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Fracture mechanics, broadly speaking, represents knowledge of the influence of loading and geometry on fracture. Figure 1 shows the size range of significant events involved in the crack-extension process. Until the ion and electron cloud configuration shown schematically at the far left can be analyzed from wave mechanics, and the results integrated through ten orders of magnitude, it will be necessary to work with a series of different models, each appropriate to its own size range. Boundary conditions for each model are found from the next largest and next smallest scales. The smaller the size of the model from which we can integrate through larger sizes to obtain the fracture load for a given geometry, the broader the range of conditions which can be predicted or correlated from given experimental data. From whatever level we do start, it will be necessary to introduce test data to substitute for lack of knowledge (or cost of analysis) in the smaller regions.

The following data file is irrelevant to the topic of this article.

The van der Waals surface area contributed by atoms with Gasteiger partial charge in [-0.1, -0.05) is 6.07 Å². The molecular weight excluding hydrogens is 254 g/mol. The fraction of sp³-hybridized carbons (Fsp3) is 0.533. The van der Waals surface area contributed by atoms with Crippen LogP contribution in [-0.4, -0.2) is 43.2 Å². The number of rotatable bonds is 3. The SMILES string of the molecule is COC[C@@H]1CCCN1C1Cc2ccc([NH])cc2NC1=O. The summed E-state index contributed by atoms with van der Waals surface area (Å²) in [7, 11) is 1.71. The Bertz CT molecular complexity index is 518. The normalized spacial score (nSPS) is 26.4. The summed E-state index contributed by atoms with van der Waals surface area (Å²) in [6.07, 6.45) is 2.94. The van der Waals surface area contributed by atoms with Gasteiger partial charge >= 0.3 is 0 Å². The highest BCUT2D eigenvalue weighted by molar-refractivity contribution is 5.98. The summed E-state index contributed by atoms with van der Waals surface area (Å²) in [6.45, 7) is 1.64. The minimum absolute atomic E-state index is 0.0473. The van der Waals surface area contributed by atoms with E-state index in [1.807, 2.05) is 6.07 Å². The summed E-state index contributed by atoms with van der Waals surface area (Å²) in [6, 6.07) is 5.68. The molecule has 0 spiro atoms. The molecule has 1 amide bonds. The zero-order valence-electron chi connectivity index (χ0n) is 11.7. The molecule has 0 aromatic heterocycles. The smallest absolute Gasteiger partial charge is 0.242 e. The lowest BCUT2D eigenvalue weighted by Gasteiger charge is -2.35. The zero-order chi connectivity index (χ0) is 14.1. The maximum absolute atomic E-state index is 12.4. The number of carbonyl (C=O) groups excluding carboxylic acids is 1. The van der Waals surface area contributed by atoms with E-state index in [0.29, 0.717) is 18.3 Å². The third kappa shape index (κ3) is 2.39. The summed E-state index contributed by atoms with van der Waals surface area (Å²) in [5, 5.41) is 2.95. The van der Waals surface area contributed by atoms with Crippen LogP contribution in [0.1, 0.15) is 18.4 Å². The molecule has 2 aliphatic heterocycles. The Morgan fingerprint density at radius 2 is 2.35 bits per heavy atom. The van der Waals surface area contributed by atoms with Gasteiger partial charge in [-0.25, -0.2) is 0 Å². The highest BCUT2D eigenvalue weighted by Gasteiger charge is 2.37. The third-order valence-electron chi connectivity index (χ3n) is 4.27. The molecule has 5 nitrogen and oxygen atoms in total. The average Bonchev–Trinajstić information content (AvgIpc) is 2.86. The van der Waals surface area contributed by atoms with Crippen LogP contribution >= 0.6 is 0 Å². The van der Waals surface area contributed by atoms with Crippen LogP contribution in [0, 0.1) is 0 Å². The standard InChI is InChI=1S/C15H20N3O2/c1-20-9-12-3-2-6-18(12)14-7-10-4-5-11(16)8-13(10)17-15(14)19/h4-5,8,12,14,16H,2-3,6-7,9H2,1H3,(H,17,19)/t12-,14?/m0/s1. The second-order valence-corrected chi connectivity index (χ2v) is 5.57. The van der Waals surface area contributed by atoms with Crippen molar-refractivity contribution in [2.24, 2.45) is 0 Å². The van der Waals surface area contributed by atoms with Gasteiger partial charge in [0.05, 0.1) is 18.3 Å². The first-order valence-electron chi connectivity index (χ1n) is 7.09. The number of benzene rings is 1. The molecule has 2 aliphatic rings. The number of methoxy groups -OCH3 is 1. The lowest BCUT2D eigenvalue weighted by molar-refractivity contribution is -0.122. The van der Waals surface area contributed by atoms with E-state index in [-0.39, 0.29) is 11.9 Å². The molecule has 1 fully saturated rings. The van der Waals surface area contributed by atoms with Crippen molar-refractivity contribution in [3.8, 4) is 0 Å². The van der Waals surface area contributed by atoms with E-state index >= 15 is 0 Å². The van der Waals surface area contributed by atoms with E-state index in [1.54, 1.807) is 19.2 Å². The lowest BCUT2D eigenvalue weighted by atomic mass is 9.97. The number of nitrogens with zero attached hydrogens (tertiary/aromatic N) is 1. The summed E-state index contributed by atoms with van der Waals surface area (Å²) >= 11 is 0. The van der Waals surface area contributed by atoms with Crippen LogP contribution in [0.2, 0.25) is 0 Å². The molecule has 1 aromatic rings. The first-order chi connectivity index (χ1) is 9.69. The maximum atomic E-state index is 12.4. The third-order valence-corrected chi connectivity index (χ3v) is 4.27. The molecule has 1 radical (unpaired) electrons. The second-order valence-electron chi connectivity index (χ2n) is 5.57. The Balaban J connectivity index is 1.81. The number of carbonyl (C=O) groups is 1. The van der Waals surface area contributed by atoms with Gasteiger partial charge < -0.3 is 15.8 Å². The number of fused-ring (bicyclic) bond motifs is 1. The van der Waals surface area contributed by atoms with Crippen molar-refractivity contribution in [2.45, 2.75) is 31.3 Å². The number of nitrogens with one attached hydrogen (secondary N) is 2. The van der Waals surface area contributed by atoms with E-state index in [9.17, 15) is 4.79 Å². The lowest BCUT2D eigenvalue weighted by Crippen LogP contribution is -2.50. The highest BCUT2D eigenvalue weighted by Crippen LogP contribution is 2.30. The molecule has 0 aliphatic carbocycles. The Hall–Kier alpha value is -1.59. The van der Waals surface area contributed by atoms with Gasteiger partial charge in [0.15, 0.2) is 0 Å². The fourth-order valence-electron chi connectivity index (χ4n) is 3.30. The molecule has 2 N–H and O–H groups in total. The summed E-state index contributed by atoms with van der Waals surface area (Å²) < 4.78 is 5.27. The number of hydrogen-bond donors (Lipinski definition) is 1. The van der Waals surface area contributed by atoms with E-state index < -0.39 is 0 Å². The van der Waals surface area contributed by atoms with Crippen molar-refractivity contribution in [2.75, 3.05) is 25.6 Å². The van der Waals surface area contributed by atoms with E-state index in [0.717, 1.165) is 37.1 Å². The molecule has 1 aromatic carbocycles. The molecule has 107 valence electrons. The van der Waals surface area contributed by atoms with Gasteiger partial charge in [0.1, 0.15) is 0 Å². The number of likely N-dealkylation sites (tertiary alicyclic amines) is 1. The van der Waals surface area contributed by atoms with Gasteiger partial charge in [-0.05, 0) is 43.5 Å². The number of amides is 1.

Professor of mechanical engineering, Massachusetts Instititute of Technology, Cambridge, Mass.
Superintendent, U.S. Naval Research Laboratory, Washington, D.C.,